Yesterday’s article outlined Dr Morley’s top 10 tips for efficient troubleshooting. Today he gives us practical case studies of troubleshooting in action.
“At Leatherhead we receive all manner of trouble-shooting enquiries covering a diverse range of products and issues such as the following: Variable viscosity; Discolouration; Separation and release of oil or water; Sticky/clumping particles or pieces; High or low acidity; Chocolate confectionery bloom development.
These are in addition to the wide range of foreign bodies that come through our doors, including in recent times glass, plastics, insects and other small animals, larvae, pins and needles, and metal balls.
Of course the trouble-shooting work that we carry out is highly sensitive and confidential, and finding a solution if often urgent, but some case studies can be discussed in general terms in order to demonstrate how the top 10 tips can be used to diagnose the problems and propose solutions.
Variable viscosity sauces
In this case it had been noted that two samples of sauce were of varying viscosity and we were asked to propose the changes that would be required to achieve a match. This type of enquiry could of course relate to a competitor benchmarking activity as much as straight-forward trouble-shooting resulting from a change in ingredient or process.
In this particular case we moved straight to tip 3 – analytical tests. In this case we made up the 2 samples according to the client’s instructions and then measured the viscosity as a function of increasing shear rate using the Bohlin controlled stress rheometer. From these data we were able to predict the increase in the concentration of sauce solids that would be required, and then test this out with further viscosity vs shear rate plots.
This ‘solution’ brings in tip 10 as the quick fix was to make a formulation change even though the root cause was not fully understood. The final solution for implementation could have ranged from an increase in the total solids or of one or more specific ingredients such as the gums or starches. We were unaware of the specifics of the formulation so this final aspect was left to the client.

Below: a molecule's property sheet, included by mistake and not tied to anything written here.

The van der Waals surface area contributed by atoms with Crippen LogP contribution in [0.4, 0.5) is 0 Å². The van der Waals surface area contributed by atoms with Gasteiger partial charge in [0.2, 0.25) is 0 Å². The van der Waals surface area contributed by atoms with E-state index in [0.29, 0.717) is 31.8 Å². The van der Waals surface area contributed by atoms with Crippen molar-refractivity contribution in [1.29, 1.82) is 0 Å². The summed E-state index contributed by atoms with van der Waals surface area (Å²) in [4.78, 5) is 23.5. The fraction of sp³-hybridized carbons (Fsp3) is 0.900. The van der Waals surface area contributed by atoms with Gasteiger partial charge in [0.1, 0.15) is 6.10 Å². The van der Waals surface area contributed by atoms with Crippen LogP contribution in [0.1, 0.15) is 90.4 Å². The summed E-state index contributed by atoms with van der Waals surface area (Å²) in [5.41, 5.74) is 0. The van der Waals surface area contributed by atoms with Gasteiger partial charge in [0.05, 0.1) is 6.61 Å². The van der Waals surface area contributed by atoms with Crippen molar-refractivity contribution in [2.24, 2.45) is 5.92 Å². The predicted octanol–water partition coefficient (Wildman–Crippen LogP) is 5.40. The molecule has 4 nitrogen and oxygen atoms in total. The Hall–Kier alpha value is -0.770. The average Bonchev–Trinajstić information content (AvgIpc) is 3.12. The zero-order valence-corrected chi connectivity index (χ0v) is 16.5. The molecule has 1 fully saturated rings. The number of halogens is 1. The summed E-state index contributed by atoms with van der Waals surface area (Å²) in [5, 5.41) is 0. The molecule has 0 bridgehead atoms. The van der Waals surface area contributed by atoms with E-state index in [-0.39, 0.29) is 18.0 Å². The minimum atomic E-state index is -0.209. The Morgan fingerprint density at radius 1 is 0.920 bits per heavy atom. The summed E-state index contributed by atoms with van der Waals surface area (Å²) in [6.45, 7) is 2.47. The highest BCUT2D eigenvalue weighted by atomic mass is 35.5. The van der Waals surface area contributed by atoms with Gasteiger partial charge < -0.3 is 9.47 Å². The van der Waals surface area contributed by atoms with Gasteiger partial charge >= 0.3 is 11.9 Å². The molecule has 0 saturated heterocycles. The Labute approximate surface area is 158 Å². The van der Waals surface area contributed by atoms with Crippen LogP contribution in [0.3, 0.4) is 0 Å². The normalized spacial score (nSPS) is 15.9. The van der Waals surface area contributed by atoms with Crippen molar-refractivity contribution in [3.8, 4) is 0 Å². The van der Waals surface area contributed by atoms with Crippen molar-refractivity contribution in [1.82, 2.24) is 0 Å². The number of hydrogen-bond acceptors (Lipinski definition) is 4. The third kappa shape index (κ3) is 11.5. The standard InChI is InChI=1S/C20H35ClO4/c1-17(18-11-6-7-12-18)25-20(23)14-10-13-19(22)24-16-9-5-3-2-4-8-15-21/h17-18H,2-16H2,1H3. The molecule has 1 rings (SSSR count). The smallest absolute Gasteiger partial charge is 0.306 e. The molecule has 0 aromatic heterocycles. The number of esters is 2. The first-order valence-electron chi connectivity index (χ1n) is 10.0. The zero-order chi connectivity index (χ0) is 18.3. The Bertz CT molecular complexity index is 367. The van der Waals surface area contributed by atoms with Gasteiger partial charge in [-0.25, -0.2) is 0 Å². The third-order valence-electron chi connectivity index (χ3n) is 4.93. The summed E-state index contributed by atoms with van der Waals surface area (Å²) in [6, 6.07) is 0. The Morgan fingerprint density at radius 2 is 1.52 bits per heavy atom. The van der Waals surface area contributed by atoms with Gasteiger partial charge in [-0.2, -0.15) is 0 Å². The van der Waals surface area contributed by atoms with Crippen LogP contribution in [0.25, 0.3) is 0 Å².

Mayonnaise can be a highly temperamental product. Full-fat mayonnaise, containing up to 80% fat, is likely to split and separate into an oily mess (try making it at home!), whilst lower fat ‘light’ mayonnaise contains starch which is susceptible to damage in the highly acidic product matrix and through the high shear colloid mills used in manufacturing.
One issue was the thinning of ‘light’ mayonnaise in a coleslaw application. In this case we started with tip 1 and kept it simple by visually inspecting the mayonnaise where it was in contact with the pieces of carrot or cabbage. The mayonnaise here appeared to be thinner than in the bulk so there was clearly an interaction with the vegetable pieces. The microscopy according to tip 2 demonstrated that some of the starch granules had been damaged which was consistent with a low viscosity.
The hypothesis therefore was that the mayonnaise had suffered enzyme damage to the starch granules, which could be resolved preferably by pre-treating the vegetable pieces or by replacing the mayonnaise with a higher fat version with less starch. The final solution for implementation was left to the client.
Another issue was separating mayonnaise following a transportation test. The so-called ‘bumpy road’ test, or preferably a simulation involving shaking the product, is an effective assessment of the potential abuse that the supply chain can inflict on a product.
However in this case the client’s transportation test was 2,000km at 40ºC! The mayonnaise that was separating had been imported by the client, whereas the client’s own product was much more stable.